There were no major initiatives during the Asian session on Thursday with the currency hitting resistance close to 1.0140.

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About the Author

Formerly Editor-in-Chief of Futures Magazine, Darrell has been writing about financial markets for more than 35 years and has become an acknowledged authority on derivative markets, technical analysis and various trading techniques.

Raised on a farm near the tiny southeastern Nebraska town of Virginia, Jobman graduated from Wartburg College in Iowa in 1963. He began his journalistic career as a sportswriter for the Waterloo (Iowa) Courier for several years before going into the Army. He served with the 82nd Airborne Division and as an infantry platoon leader with the Manchus in the 25th Infantry Division, including nine months in Vietnam in 1967-68, earning the Silver Star and Bronze Star.

After military service, Jobman returned to the Courier, where he became farm editor in early 1969. He was introduced to futures markets when he wrote a column about how speculators were ruining farm prices and was “corrected” by Merrill Oster. That led to writing assignments for Oster and then a full-time position in 1972, where Jobman participated in the founding of Professional Farmers of America and associated newsletters.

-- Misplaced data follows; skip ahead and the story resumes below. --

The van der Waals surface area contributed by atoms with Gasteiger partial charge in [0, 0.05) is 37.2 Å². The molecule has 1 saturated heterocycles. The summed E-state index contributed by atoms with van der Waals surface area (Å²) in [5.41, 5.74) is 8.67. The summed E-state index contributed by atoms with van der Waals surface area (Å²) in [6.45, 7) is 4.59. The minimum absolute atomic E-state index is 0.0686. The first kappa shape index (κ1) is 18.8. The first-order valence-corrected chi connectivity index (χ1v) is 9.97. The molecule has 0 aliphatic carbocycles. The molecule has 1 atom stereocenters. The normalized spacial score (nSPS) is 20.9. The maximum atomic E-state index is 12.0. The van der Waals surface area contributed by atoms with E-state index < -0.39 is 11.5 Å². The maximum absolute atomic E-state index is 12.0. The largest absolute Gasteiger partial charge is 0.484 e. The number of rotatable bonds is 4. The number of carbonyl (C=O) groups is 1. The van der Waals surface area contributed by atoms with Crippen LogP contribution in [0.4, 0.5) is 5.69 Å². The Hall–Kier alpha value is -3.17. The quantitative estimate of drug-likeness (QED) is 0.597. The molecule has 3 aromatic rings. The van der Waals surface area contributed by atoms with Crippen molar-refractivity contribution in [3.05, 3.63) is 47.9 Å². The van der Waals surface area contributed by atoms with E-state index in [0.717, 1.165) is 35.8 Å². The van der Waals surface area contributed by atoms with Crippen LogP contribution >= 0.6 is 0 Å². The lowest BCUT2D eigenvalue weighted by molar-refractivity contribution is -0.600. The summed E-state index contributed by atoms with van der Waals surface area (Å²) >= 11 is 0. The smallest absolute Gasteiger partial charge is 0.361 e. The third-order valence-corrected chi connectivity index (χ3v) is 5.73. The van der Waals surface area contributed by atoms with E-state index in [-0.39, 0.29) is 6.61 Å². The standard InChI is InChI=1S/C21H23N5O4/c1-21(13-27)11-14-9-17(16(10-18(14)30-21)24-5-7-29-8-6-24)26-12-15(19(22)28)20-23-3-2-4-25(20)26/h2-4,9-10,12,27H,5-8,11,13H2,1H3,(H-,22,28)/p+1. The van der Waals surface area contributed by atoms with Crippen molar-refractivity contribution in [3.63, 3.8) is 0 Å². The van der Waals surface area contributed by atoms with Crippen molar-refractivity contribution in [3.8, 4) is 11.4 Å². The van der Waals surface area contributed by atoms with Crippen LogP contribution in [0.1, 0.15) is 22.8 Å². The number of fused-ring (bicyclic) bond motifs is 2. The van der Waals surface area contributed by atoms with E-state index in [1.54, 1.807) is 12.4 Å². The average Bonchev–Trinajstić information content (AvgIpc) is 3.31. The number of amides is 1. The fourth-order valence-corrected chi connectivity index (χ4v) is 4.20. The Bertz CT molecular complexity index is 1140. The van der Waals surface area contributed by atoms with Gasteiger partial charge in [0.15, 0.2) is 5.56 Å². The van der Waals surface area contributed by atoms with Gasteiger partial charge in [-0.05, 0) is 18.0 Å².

When Oster purchased Commodities Magazine in 1976, Jobman was named editor and later became editor-in-chief of Futures Magazine when the name was changed in 1983 during one of the biggest growth periods for new markets and new trading instruments in futures history. He was an editor at Futures until 1993, when he left to become an independent writer/consultant.

Since 1993, he has written, collaborated, edited or otherwise participated in the publication of about a dozen books on trading, including The Handbook on Technical Analysis. He has also written or edited articles for several publications and brokerage firms as well as trading courses and educational materials for Chicago Mercantile Exchange and Chicago Board of Trade. He also served as editorial director of CME Magazine.

Jobman and his wife, Lynda, live in Wisconsin, and spend a lot of time visiting with a daughter and three grandchildren also in Wisconsin, and a son and granddaughter in Florida.